The garden at Buckingham Palace will open to visitors from July to September this year, allowing the grounds of Her Majesty The Queen’s official London residence to be explored through a self-guided tour for the first time.
9th July until 19th September
Thursday to Monday at either 11am, 1:30pm or 4pm.
Please exchange this voucher for tickets at the Buckingham Palace Ticket Office (Buckingham Palace Road, London SW1A 1AA, UK), where some queuing time should be expected. The Ticket Office is located next to the Ticket Holders' Entrance on Buckingham Palace Road. Latecomers will not be admitted.
Often called the ‘walled oasis in the middle of London', the gardens of Buckingham Palace are a true sight to behold. Home to 30 different species of bird and over 350 different wild flowers, there is plenty to see and enjoy. Buckingham Palace’s 39-acre garden fulfils many roles. It is The Queen’s private London garden, but it also plays a key part in the busy calendar of royal events. The most famous of these events are The Queen’s Garden Parties, which in an average year see around 24,000 guests from all walks of life welcomed into the garden each summer. For over 200 years the garden has been used by the Royal Family for official entertaining and celebratory events.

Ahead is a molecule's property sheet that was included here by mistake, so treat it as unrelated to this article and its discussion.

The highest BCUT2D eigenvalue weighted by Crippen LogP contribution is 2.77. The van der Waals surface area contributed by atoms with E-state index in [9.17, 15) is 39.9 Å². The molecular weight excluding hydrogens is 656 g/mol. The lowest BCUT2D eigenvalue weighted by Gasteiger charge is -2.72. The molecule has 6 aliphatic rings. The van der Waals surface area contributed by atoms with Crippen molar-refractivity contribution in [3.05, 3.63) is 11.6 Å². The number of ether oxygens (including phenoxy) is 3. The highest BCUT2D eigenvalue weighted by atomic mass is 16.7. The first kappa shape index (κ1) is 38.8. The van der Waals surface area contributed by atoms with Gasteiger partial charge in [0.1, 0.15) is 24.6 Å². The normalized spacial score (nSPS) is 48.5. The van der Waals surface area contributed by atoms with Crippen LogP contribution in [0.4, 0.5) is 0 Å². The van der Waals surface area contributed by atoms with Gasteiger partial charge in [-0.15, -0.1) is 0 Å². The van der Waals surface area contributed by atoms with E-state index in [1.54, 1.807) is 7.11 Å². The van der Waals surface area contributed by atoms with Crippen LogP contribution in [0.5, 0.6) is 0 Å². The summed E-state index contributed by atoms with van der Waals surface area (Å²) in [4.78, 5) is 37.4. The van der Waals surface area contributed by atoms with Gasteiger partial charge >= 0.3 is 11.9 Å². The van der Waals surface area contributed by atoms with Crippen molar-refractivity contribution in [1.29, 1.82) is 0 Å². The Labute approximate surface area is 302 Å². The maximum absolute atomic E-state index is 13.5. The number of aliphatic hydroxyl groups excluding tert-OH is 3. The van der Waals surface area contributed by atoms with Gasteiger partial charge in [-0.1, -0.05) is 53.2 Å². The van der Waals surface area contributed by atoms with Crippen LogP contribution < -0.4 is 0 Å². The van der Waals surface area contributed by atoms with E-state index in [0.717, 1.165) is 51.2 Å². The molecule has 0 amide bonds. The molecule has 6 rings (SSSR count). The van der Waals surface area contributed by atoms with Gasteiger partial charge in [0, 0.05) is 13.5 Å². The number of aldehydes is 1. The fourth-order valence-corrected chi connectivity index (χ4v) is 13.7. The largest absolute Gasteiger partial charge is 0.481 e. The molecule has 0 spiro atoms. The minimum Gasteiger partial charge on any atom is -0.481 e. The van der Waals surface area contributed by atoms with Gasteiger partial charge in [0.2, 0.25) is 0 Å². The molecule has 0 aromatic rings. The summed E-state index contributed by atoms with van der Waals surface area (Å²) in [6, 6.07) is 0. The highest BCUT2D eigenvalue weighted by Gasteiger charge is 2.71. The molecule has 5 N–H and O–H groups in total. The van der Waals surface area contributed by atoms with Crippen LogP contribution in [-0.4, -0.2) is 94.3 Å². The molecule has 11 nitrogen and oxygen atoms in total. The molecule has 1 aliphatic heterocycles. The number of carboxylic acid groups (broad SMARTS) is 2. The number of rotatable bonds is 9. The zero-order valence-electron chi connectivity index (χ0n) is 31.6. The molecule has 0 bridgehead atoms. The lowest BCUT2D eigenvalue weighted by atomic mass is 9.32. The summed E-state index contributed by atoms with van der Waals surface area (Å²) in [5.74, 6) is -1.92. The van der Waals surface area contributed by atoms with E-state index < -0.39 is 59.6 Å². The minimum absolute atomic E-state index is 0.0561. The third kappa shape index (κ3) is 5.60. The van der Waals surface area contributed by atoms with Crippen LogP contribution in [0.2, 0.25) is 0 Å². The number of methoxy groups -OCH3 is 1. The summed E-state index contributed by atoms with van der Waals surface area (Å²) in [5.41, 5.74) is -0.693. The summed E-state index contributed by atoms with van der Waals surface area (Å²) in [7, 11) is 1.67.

Explore Buckingham Palace Garden with unique access this summer, and discover for yourself its sights before enjoying a once-in-a-lifetime opportunity to picnic with views of the Palace.
The garden today
Described as a walled oasis in the middle of London’, the garden is the largest private garden in the capital and boasts 325 wild-plant species, 30 species of breeding birds, and over 1,000 trees, including 98 plane trees and 85 different species of oak.
The central feature of the garden is the lake, created in the 19th century and originally fed from the overflow from the Serpentine in Hyde Park. Today it is a self-regulating eco-system fed from the Buckingham Palace bore hole. A ‘long-grass policy’ has encouraged the natural lakeside environment to flourish, and the area is now a favourite nesting site for a variety of water birds. The garden provides a habitat for native birds rarely seen in London, including the common sandpiper, sedge warbler and lesser whitethroat.
Other areas of the garden include the 156-metre Herbaceous Border, wildflower meadow and Rose Garden. Structures in the garden include a wisteria-clad summer house, enormous Waterloo Vase made for George IV in Italy, and the Palace tennis court, where King George VI and Fred Perry played in the 1930s.